WHow can equality in the workplace be reconciled fairly with the primacy of performance and competence? This is a question that occupies many companies and once again big politics: In the weeks and months before Christine Lambrecht’s resignation, the main focus was on the many small and large shortcomings in her duties as defense minister, exacerbated in a New Year’s Eve video that had an accident. But as soon as the question of her whereabouts in office was clarified, all of this became a minor matter.
Instead, the debate suddenly no longer revolved around Lambrecht as a person and politician, but as a woman. Finally, the avowed feminist Olaf Scholz quite consciously and following a campaign promise, his cabinet was made up of equal numbers of men and women (at least if you don’t count the chancellor). This time, quota opponents like Wolfgang Kubicki demanded, competence should be the focus again.
But the implicit assumption that Lambrecht’s failure is also a failure of the quota idea does not stand up to closer scrutiny. It is difficult to measure whether the cabinet, which is made up of equal numbers, is inherently less capable than its predecessors. Anyone who remembers some of the male incumbents from the Merkel and Schröder days will still have doubts about the thesis. There were also spectacular misappointments, especially in the all-important Ministry of Defense – from the minister in the swimming pool on Mallorca (Scharping) to the top plagiarist in the nation (zu Guttenberg). The same goes for the economy, where women’s quotas should promote equality in supervisory boards and executive boards. Examples of men being kicked out abound there. Only when a woman leaves early does the discussion revolve around the sense and nonsense of the quota.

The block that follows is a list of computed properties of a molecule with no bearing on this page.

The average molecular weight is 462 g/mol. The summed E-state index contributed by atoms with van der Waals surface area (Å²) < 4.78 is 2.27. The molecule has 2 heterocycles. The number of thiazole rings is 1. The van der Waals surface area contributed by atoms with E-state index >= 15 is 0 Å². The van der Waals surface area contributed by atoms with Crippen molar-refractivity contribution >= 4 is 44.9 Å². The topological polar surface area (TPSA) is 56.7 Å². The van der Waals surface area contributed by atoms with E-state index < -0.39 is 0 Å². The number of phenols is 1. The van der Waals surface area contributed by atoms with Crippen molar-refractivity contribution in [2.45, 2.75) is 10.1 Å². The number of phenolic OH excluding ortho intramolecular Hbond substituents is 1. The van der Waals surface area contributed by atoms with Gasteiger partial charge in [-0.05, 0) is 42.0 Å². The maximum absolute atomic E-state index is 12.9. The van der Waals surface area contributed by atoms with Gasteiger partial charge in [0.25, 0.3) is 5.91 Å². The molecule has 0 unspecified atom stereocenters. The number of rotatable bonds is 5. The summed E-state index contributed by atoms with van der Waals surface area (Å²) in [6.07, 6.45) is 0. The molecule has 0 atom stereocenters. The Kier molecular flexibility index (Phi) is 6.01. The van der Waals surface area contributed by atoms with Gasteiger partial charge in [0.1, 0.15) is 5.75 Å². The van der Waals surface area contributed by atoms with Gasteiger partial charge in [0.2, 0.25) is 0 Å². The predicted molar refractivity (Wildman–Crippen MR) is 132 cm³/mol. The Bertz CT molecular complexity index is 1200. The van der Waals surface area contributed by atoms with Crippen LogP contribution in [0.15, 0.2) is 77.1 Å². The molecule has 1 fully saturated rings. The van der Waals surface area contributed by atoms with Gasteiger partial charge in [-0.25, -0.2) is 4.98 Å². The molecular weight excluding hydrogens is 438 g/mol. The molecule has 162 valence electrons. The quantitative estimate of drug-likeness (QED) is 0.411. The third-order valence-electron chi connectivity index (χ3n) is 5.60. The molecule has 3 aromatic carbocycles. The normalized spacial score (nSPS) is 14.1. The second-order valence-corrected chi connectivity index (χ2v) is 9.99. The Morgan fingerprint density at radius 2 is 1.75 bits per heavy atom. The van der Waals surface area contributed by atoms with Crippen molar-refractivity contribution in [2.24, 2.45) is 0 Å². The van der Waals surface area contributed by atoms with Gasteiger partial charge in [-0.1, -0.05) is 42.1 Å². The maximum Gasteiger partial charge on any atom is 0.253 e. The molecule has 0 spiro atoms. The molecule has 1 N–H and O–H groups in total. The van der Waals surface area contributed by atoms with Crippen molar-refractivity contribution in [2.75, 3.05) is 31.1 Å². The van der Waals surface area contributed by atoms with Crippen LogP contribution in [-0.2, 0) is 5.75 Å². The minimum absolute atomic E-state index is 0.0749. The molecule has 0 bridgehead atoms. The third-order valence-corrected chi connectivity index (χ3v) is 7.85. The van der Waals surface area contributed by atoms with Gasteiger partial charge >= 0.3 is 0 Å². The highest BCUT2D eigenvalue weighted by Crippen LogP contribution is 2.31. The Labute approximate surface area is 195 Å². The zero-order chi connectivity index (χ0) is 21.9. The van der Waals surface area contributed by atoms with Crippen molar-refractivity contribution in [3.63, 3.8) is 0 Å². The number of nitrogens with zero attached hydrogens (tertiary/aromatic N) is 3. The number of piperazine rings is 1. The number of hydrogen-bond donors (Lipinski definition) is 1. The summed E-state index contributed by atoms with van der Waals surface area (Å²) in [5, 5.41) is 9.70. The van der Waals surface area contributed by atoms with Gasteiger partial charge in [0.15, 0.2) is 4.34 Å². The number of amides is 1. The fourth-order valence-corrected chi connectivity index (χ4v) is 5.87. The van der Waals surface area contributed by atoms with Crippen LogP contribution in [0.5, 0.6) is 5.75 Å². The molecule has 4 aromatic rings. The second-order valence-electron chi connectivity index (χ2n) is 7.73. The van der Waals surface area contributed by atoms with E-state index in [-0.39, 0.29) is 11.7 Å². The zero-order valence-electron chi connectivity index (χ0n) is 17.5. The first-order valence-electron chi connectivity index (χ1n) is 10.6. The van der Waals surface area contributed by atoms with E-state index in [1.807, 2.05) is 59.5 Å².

Women have always had to be a little bit more perfect
That women like Lambrecht and before her already Minister for Family Affairs Anne Spiegel Having the opportunity to fail so publicly is indeed a sign of progress on equality – but for a different reason that has nothing to do with quotas and parity. The more women find themselves in management positions, the greater the statistical probability that there will be a flop. There have not been too few such failures among men in the past.
Women, on the other hand, have long had to be a little more perfect than equally qualified men in order to assert themselves. The Chancellor who is immune to all major scandals Angela Merkel is the best example of this. The figures from the socio-economic panel recently published by the FAS show that this additional pressure to perfect has lessened, at least in the economy: women are now promoted in German companies just as often as men – if they work full-time. They are therefore no longer subject to a higher claim. The quality of the candidates should thus adapt to that of the men – and downwards.
In the Lambrecht case, one should not forget that there are seven other women sitting at the cabinet table and doing their work largely scandal-free, sometimes even very well. Behavioral economists refer to this as confirmation bias: We only notice the mistakes, the silent good examples get less attention.
Incidentally, the importance of Scholz’s election promise should not be overestimated. The last Merkel cabinet included seven women, including the chancellor herself. The step to parity was only small.
So in the future there will be more women ministers who are not up to the job, alongside all those who are doing a good job. You will have to get used to that. If you want equality, you have to admit that women sometimes fail. like men.